THE ST. PATRICK.
cargo of iron as he did. How was he to procure the neces· sary labor otherwise than upon the credit of the vessel? As it turns out, the owners are insolvent, the freight is hypothecated, the master is probably unable to pay, and, unless the ship is liable, the libellants will lose their labor, for which the ship or owners have received the value from the freighters. Under these circumstances it would not only be au inconvenience but a gross failure of justice if the libellants were denied the right to recover from the vessel for the labor thus performed· upon its account and credit. In my judgment the law and the right of this case are with the libellants, and I decline to follow the decisions to the contrary. The exception is overruled, and there will be a decree for the libellants for the amount claimed, with legal interest from March 21st to date.
NoTJll. See Tke E. A. Barnard, 2 FED. REP. 712.
(DisfJrice Oourt, E. D. Pennsylvania.
April 4, 1881.)
ADMIRALTy-COMMON CARRmR-LIABILITY FOR STOWING CARGO IN CONTACT WITH CHEMICALS.
A carrier is responsible for stowing merchandise in unsafe pronm. ity to chemicals liable to injure it. 2.
SAME-EXTRAORDINARY INJURY RESULTING FROM PECULIAR NATURE OF MERCHANDISE.
Whether the carrier is liable for extraordinary injury resulting from the peculiar character and value of the. merchandise not communicated or known to the carrier, not decided.
SAME-STOWAGE OF LIMA WOOD IN CONTACT WITH BLEACHING POWDER.
Lima wood, a delicate wood, peculiarly liable to injury from chemicals, was shipped on a vessel having as part of its cargo soda-ash and bleaching powder. No notice was given to the master of the character or value of the wood, and he supposing it to be logwood stowed it in contact with the casks of bleaching powder by which it was injured. Held, that, as bleaching powder was known to be liable to .Reported by Frank P. Prichard, Esq., of the Philadelphia bar.
injure most merchandise, the carrier was liable for qtowing the wood in contact WIth it; but whether such liability extended LO the extraordinary damage arising from the peculiar character of the wood was not decided.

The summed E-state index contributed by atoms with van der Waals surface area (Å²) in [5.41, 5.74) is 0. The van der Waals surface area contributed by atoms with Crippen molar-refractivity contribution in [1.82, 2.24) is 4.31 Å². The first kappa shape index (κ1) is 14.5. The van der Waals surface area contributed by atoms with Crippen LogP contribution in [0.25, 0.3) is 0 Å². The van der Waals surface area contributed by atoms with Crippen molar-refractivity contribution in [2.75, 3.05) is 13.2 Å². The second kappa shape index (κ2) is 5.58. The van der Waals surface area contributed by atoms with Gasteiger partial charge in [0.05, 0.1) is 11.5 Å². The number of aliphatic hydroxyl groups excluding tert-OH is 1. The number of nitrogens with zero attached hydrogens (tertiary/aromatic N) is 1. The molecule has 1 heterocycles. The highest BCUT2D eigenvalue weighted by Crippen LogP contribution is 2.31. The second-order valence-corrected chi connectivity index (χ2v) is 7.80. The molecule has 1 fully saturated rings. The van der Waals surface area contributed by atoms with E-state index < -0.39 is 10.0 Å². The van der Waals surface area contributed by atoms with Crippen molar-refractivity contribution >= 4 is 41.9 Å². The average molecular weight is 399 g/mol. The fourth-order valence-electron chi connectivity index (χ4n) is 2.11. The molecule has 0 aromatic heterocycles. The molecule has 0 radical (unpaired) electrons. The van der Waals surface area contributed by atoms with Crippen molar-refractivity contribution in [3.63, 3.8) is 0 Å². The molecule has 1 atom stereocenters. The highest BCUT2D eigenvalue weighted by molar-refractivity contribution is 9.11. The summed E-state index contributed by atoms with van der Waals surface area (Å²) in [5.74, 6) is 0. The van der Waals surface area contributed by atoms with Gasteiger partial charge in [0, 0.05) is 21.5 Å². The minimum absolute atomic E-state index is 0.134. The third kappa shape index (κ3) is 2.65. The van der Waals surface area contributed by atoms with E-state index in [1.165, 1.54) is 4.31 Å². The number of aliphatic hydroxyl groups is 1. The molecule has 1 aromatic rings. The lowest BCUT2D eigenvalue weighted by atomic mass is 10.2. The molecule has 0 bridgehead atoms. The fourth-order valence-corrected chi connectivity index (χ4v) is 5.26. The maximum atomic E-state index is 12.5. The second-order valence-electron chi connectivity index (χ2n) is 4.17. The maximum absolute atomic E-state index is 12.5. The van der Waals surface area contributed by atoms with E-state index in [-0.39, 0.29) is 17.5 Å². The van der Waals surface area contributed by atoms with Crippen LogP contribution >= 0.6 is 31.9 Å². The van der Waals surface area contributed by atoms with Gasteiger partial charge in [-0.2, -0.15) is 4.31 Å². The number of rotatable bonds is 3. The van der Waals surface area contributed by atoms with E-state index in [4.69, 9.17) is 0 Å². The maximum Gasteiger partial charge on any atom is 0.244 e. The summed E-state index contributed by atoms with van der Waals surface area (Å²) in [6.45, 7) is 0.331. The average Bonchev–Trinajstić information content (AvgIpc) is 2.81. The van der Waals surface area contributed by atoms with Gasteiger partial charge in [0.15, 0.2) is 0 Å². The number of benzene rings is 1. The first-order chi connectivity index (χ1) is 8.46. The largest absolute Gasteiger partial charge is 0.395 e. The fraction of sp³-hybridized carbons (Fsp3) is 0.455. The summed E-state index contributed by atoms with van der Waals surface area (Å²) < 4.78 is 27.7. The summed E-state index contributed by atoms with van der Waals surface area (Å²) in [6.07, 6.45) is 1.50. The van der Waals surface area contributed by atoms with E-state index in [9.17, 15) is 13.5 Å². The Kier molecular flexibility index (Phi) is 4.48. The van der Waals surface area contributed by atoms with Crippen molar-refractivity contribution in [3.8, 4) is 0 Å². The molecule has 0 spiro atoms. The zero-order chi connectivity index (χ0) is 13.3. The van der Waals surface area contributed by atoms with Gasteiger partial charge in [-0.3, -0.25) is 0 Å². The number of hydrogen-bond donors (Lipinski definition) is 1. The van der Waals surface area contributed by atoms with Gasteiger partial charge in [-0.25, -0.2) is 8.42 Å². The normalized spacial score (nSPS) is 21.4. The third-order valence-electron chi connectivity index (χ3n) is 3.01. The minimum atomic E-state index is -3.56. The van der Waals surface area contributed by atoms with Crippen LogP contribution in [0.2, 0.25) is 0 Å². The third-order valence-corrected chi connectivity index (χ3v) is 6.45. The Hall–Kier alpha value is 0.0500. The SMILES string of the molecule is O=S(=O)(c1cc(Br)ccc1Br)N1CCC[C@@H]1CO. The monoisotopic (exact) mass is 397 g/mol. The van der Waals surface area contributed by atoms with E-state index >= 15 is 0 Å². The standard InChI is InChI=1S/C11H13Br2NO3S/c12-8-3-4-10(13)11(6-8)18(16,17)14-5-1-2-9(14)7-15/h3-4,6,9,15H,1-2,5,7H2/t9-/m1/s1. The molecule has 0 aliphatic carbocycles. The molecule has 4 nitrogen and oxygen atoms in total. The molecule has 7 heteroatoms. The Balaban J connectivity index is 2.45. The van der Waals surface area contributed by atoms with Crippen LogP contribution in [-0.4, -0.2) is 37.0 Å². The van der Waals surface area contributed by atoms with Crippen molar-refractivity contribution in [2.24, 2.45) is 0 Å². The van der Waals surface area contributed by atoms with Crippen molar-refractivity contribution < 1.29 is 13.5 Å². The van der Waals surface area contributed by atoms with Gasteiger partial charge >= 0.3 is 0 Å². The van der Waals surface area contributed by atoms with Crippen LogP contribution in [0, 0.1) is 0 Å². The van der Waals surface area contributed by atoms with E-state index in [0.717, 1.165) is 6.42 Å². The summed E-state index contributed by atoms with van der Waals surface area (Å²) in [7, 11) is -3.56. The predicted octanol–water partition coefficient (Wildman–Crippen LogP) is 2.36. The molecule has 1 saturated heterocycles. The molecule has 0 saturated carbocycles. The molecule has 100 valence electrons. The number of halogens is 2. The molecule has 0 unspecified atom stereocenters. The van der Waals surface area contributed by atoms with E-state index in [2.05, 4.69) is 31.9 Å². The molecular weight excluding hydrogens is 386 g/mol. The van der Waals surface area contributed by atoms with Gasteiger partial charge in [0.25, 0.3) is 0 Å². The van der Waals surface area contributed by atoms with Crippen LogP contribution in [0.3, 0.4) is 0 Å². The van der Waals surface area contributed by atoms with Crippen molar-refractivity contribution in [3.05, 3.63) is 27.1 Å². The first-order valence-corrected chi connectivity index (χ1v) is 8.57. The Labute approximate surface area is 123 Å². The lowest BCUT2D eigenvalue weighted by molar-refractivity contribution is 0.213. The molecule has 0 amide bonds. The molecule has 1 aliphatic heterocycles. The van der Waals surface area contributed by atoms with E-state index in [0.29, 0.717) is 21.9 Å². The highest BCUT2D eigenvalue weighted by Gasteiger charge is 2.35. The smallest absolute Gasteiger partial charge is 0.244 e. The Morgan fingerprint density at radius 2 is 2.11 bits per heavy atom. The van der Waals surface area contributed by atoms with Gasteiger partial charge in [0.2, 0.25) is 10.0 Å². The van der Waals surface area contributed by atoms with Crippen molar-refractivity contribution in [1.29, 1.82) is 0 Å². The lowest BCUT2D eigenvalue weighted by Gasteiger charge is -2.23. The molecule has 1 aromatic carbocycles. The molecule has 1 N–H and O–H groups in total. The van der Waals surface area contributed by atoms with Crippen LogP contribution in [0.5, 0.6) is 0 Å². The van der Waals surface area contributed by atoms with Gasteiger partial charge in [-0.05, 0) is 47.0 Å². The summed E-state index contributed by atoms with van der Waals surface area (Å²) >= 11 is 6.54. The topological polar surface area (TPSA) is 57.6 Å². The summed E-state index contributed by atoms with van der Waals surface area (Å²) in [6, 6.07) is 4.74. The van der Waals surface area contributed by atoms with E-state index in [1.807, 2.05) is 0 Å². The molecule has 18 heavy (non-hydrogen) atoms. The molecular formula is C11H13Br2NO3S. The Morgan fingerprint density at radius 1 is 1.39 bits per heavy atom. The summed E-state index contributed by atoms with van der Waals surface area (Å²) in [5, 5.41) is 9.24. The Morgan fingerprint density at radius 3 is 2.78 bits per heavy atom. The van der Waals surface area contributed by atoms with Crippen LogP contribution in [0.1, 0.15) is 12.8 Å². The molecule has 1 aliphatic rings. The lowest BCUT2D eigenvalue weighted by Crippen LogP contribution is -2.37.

Libel by Browning Brothers against the ship St, Patriok for damage to a. shipment of Lima wood by reason of its contact with ohemicals. The facts were as follows: LibellantB were the owners of 50 tons of Lima wood shipped from Liverpool to Philadelphia. on board the ship St. Patrick, and described as Lima wood in the bill of lading. The ship oarried a general cargo, consisting of bleaching powder, soda-ash, and iron, Bleaohing powder and soda-ash, owing to their ohemical properties, have a tendency to injure most other merchandise with which they come in contact. Lima wood is a delicate wood, and liable to extraordinary injury from contact with chemicals, Its character and peculiar liability to injulJ'l. were not communicated to the master, and it being a. somewhat rare article of commerce he was not familiar with it and supposed it to be logwood, It was stowed promiscuously through the cargo, and in direct contact with the casks of bleaching powder, The vessel met with heavy weather, and at the conclusion of the voyage the wood was found to have been badly injured by the chemicals. This libel was then filed, 'Henry G. Ward, for libellant. Morton p, Henry, for respondent. BUTLER, D, J, This case cannot be distinguished from Mainwaring v, Ba.rk Carrie Delap, 1 FED, REP, 880, and Hamilton v. Bark Kate Irving, 5 FED, REP, 630. In both law and fact it is the same,-as respects the question now under consideration, Notwithstanding the criticism of these cases, I think they were well decided, I find no conflict between them and the authorities invoked on the other side. They hold the carrier responsible for proper care in loading, -nothing more. In each case the libellant's merchandise was placed in unsafe proximity to other parts of the cargochemicals, which were certain to injure it at such a distance, Here the Lima wood was .placed in immediate contact with